The Times has an article about a new Green Tech Ph.D. Under Way at Montclair State in New Jersey.  In my experience, caution is called for when looking at pursuing a degree of this nature.  First, let me say at the outset that, as far as environmental education is concerned, I have more or less come full circle, and now believe that any environmental education is better than none at all.  However, such degrees do not always lead to the types of jobs envisioned, so it will pay to look hard and ask questions of lots of folks before jumping in.

These programs have a way of popping up at colleges and universities to ride  the environmental wave, as it were, and we must assume that the people developing these programs have good motives.  Nevertheless, they are always interested in increasing enrollments to affect their bottom line, and a program with environmental aspects certainly can be an attraction.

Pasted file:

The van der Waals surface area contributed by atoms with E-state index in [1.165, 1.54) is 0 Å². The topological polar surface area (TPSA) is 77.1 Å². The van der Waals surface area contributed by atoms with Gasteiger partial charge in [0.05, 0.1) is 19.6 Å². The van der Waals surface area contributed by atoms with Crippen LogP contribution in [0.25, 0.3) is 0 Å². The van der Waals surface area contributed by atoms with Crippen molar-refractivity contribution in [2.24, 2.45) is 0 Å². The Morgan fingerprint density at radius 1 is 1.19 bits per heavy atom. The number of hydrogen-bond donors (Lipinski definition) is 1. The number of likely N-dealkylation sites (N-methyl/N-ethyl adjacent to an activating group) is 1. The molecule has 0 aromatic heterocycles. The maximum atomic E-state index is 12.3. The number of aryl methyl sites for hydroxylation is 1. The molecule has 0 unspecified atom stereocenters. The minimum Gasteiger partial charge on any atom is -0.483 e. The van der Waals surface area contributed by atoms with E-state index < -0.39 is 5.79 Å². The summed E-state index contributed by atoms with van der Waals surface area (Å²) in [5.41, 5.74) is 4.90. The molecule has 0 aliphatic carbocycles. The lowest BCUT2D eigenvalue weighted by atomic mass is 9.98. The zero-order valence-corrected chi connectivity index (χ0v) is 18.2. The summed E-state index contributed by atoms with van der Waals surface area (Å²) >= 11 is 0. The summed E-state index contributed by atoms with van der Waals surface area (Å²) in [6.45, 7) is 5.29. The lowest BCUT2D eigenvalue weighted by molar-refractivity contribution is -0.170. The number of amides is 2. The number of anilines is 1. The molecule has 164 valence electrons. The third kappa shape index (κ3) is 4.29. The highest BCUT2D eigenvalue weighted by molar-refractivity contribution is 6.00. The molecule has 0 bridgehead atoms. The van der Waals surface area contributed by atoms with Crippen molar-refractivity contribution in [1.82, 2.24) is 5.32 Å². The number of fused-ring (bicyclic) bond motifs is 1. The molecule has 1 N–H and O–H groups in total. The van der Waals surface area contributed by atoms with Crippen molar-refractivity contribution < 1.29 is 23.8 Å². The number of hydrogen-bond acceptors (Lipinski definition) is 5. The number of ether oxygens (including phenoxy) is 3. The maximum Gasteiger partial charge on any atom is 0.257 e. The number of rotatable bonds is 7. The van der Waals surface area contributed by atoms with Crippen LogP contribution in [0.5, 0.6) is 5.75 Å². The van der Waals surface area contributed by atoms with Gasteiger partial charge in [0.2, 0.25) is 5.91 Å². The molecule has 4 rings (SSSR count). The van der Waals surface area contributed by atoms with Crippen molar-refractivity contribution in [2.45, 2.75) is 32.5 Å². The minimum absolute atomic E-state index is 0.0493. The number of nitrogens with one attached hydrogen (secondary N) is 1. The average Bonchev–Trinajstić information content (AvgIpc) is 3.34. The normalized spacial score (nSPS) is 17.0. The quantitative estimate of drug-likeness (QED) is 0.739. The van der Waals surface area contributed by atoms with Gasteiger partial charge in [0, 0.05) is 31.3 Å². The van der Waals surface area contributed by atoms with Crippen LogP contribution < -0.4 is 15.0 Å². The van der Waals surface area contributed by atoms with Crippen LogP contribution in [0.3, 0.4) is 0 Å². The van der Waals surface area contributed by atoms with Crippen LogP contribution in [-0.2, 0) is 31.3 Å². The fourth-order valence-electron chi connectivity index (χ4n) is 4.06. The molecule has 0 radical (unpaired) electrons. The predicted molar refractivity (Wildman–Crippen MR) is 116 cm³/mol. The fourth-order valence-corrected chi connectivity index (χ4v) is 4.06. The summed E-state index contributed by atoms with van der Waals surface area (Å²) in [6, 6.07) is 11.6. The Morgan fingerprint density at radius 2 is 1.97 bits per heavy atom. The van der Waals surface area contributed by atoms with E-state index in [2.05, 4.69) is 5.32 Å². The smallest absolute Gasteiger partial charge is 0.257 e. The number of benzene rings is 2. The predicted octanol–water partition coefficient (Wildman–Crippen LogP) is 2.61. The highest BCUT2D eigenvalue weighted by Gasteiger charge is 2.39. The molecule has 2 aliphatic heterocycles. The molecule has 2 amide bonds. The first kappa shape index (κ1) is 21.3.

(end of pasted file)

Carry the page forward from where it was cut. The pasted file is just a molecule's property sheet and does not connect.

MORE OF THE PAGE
Some years back, Sigma Xi, The Scientific Society, convened environmental educators to consider approaches in environmental education.   One of their conclusions was that it can be important to first acquire a basic degree (B.S., usually) in a science or engineering discipline, before moving into something discretely environmental on the graduate level.  The idea is that someone with basic knowledge of biology, chemistry, engineering, or even math, can readily understand many environmental things right out of the box.   Policy stuff is just easier to read and understand than hard-core science.  One can see this reasoning reflected in this program at Montclair State:  the person heading it up has a background in geochemistry.

This program may very well give people the background they need to get the jobs they want.  However, it will not lead to a job working as an environmental engineer or environmental scientist unless they have other study under their belt.  We do need good environmental managers, but in my view we need them to have a basic grounding in science and/or engineering.  (I’ll reserve for a later post some discussion of how this point of view applies to environmental law.)